New Jerseyans are expected to receive an outpouring of ugly, in-your-face anti-Semitism as conceived and discharged by members of the Westboro Baptist Church, a group that for more than a decade has sorely tested America’s tolerance of hate speech. Their protests – scheduled for next week at several local institutions, including synagogues, a Jewish federation, and three public schools – are bound to provoke anger and hurt.
The modus operandi of the group in appearances all across the country is similar: members of the group announce their presence to the media and to the community with a barrage of faxed “press releases,” to be followed up by ubiquitous appearances. They sing hateful anti-Semitic ditties to the tune of Israel’s national anthem and hold signs accusing Jews of killing Jesus and aiding abortion, among other messages.
What is the Westboro Baptist Church, and who are its targets? While it calls itself a “church,” it bears little resemblance to an actual church. It is a virulently anti-gay, anti-Semitic hate group from Topeka, Kans., relatively small in numbers and most from the same family. Its main goal seems to be simply getting public attention.
Since April, the group has focused much of its effort against Jews. It has targeted synagogues and Jewish community centers with its particular brand of hatred, appearing from Seattle to Manhattan to the nation’s capital.
But Jews are not the only target of Westboro. The group regularly stages protests around the country, often several times a week, against institutions and individuals members think support homosexuality or otherwise subvert what they believe is God’s law.
Their targets also include schools the group deems to be accepting of homosexuality; Catholic, Lutheran, and other Christian denominations that Westboro feels are heretical; and funerals for people murdered or killed in accidents like plane crashes.
Since 2005, members of the Westboro Baptist Church have protested at funerals for American soldiers killed in Iraq and Afghanistan because they believe the United States should be punished for being a tolerant, open society. The funeral pickets resulted in an attempt by the federal government and more than 40 states to pass legislation limiting the group’s activity at those solemn occasions.
The group first gained notoriety in 1998 when its members appeared at the funeral of Matthew Shepard, a young gay man who was brutally murdered in a hate crime, and held up hateful signs that berated him and homosexuality.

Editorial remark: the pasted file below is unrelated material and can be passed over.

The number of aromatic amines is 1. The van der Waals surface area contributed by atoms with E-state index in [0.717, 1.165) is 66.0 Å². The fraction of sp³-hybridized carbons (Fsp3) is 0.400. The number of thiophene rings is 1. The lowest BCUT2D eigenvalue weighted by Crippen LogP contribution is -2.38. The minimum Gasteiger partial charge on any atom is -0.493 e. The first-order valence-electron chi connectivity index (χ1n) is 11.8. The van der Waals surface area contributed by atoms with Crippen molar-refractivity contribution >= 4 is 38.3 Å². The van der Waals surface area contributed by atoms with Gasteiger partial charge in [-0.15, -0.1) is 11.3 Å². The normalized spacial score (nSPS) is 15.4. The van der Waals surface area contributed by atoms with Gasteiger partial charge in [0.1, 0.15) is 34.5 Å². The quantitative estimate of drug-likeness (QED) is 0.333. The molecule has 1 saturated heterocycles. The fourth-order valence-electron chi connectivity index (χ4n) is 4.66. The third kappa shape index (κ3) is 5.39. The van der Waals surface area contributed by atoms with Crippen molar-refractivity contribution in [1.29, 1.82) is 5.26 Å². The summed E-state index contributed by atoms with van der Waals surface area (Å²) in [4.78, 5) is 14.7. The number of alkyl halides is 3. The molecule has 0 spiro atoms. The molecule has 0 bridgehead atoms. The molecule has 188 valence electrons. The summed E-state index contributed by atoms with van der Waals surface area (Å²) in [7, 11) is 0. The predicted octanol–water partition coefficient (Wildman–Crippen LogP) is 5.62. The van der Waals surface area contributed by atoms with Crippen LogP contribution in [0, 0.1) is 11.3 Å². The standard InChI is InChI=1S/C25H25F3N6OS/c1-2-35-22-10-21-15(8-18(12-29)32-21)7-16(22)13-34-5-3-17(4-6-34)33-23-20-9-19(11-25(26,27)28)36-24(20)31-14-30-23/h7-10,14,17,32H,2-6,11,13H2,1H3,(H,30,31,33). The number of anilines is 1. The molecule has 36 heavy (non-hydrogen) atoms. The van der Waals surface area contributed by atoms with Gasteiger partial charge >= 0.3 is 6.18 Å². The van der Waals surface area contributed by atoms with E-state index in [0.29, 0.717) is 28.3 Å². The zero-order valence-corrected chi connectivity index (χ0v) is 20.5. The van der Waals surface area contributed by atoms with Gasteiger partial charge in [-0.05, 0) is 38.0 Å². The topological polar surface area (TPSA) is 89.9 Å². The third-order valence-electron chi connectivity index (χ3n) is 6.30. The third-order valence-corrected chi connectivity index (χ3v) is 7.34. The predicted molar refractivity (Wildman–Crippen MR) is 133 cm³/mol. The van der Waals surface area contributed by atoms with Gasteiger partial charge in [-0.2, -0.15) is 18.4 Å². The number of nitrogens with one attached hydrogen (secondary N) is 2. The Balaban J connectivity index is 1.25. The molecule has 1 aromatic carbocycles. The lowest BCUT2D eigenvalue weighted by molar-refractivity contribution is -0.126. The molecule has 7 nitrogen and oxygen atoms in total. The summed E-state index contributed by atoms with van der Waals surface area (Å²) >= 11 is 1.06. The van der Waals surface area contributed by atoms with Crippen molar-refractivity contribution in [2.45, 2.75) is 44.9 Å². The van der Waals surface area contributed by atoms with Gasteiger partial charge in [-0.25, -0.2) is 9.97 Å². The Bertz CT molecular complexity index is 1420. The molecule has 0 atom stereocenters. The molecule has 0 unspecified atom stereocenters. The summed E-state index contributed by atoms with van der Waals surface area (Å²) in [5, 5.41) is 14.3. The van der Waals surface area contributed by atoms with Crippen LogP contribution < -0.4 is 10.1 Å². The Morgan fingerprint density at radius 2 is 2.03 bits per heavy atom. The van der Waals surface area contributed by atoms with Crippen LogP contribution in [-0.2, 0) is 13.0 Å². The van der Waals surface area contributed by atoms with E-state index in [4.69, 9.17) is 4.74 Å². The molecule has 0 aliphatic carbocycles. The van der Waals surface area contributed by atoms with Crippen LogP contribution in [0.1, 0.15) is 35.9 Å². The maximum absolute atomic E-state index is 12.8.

Despite the group’s outrageous and incendiary rhetoric, which includes lobbing crude anti-gay epithets and holding signs labeling Jews as “Christ killers,” the First Amendment is on its side.
When an extremist group like the Westboro Baptist Church announces that it will picket Jewish institutions and synagogues, some community leaders’ first impulse is to organize a press conference or counter-demonstrations. But when a small fanatical group decides that it will focus on the Jewish community as a strategy for gaining media attention, we only help its cause by giving it the attention it so desperately seeks.
Members of Westboro Baptist Church not only thrive on sparking anger and controversy, they look for ways to exploit their own protests by videotaping counter-demonstrators and threatening legal action if they feel that their First Amendment rights have been violated in any way.
Yes, it is important to show haters that their bigotry and hateful rhetoric is unacceptable. We too can exercise our freedom of speech, and this can and should happen on many levels. One can challenge the bigots by exposing them for who they are and what they truly represent. And one can start at the community level, by educating the public about the dangers of hate speech or by helping students to understand that words can hurt and that prejudice has consequences. Community groups can form ethnic and religious coalitions that put up a united front against hatred.
But often – as in the case with Westboro Baptist Church and a handful of other hate groups that generate controversy through public exposure – it is counterproductive to confront these groups directly. Thumbing your nose at the bigots, as some did three weeks ago in Brooklyn, may have a cathartic effect for some. But in the end it energizes and emboldens the bigots and hands them a publicity coup.
Direct confrontation also can lead from words to action, as we have seen in other cities in recent years where anti-racism protestors ended up not just trading words with the protestors, but getting into physical conflict with the hate groups, leading to bodily injury and intervention by law enforcement.
This is an outcome that no one in New Jersey should want. There are better ways to speak out and to act responsibly in countering prejudice and hatred. What is needed most is responsible leadership and strong voices that can say no to prejudice while ensuring that we do not give the bigots the upper hand.